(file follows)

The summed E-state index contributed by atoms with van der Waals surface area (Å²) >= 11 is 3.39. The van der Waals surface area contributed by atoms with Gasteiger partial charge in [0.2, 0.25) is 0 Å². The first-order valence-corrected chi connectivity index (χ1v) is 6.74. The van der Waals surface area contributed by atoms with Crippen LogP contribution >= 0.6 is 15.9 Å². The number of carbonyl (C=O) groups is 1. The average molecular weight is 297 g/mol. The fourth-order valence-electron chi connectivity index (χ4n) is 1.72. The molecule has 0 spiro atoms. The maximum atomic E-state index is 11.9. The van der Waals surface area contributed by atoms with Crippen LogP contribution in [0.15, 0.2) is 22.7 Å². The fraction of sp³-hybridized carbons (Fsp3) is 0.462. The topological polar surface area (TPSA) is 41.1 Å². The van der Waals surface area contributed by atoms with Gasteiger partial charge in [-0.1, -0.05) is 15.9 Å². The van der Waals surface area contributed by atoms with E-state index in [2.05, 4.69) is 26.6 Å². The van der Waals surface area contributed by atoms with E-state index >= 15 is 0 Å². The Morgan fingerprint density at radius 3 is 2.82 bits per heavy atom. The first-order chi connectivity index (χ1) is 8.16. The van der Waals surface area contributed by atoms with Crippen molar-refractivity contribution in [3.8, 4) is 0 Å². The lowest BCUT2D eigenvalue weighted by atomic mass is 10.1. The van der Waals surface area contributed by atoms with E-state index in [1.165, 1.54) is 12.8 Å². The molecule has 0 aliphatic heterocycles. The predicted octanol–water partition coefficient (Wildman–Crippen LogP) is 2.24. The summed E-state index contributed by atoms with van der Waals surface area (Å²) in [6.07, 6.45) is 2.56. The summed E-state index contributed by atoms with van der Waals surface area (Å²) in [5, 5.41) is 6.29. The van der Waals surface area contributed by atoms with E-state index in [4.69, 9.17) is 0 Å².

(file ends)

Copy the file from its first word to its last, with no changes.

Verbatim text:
The summed E-state index contributed by atoms with van der Waals surface area (Å²) >= 11 is 3.39. The van der Waals surface area contributed by atoms with Gasteiger partial charge in [0.2, 0.25) is 0 Å². The first-order valence-corrected chi connectivity index (χ1v) is 6.74. The van der Waals surface area contributed by atoms with Crippen LogP contribution >= 0.6 is 15.9 Å². The number of carbonyl (C=O) groups is 1. The average molecular weight is 297 g/mol. The fourth-order valence-electron chi connectivity index (χ4n) is 1.72. The molecule has 0 spiro atoms. The maximum atomic E-state index is 11.9. The van der Waals surface area contributed by atoms with Crippen LogP contribution in [0.15, 0.2) is 22.7 Å². The fraction of sp³-hybridized carbons (Fsp3) is 0.462. The topological polar surface area (TPSA) is 41.1 Å². The van der Waals surface area contributed by atoms with Gasteiger partial charge in [-0.1, -0.05) is 15.9 Å². The van der Waals surface area contributed by atoms with E-state index in [2.05, 4.69) is 26.6 Å². The van der Waals surface area contributed by atoms with E-state index >= 15 is 0 Å². The Morgan fingerprint density at radius 3 is 2.82 bits per heavy atom. The first-order chi connectivity index (χ1) is 8.16. The van der Waals surface area contributed by atoms with Crippen molar-refractivity contribution in [3.8, 4) is 0 Å². The lowest BCUT2D eigenvalue weighted by atomic mass is 10.1. The van der Waals surface area contributed by atoms with E-state index in [1.165, 1.54) is 12.8 Å². The molecule has 0 aliphatic heterocycles. The predicted octanol–water partition coefficient (Wildman–Crippen LogP) is 2.24. The summed E-state index contributed by atoms with van der Waals surface area (Å²) in [6.07, 6.45) is 2.56. The summed E-state index contributed by atoms with van der Waals surface area (Å²) in [5, 5.41) is 6.29. The van der Waals surface area contributed by atoms with E-state index in [4.69, 9.17) is 0 Å².